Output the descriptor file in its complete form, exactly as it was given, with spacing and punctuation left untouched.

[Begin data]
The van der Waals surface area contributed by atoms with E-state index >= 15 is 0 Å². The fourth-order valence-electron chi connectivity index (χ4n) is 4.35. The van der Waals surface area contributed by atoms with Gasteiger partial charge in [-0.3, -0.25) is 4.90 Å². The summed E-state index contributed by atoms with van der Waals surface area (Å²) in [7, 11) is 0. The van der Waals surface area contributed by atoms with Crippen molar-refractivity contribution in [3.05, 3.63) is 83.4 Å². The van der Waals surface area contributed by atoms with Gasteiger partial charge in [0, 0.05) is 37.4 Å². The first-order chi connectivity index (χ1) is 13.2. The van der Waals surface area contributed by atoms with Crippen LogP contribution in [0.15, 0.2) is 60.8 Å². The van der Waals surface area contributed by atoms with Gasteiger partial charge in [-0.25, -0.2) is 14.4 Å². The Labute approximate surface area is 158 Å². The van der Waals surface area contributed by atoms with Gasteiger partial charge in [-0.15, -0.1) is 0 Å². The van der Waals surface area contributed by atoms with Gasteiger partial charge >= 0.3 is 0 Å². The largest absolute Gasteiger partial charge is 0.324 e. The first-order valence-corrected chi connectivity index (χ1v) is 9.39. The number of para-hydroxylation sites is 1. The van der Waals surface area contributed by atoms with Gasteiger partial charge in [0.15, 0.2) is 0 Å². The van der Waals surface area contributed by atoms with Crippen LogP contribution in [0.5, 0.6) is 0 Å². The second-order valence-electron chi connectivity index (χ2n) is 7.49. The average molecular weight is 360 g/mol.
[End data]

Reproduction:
The van der Waals surface area contributed by atoms with E-state index >= 15 is 0 Å². The fourth-order valence-electron chi connectivity index (χ4n) is 4.35. The van der Waals surface area contributed by atoms with Gasteiger partial charge in [-0.3, -0.25) is 4.90 Å². The summed E-state index contributed by atoms with van der Waals surface area (Å²) in [7, 11) is 0. The van der Waals surface area contributed by atoms with Crippen molar-refractivity contribution in [3.05, 3.63) is 83.4 Å². The van der Waals surface area contributed by atoms with Gasteiger partial charge in [0, 0.05) is 37.4 Å². The first-order chi connectivity index (χ1) is 13.2. The van der Waals surface area contributed by atoms with Crippen LogP contribution in [0.15, 0.2) is 60.8 Å². The van der Waals surface area contributed by atoms with Gasteiger partial charge in [-0.25, -0.2) is 14.4 Å². The Labute approximate surface area is 158 Å². The van der Waals surface area contributed by atoms with Gasteiger partial charge in [-0.15, -0.1) is 0 Å². The van der Waals surface area contributed by atoms with Gasteiger partial charge >= 0.3 is 0 Å². The largest absolute Gasteiger partial charge is 0.324 e. The first-order valence-corrected chi connectivity index (χ1v) is 9.39. The number of para-hydroxylation sites is 1. The van der Waals surface area contributed by atoms with Gasteiger partial charge in [0.15, 0.2) is 0 Å². The van der Waals surface area contributed by atoms with Crippen LogP contribution in [0.5, 0.6) is 0 Å². The second-order valence-electron chi connectivity index (χ2n) is 7.49. The average molecular weight is 360 g/mol.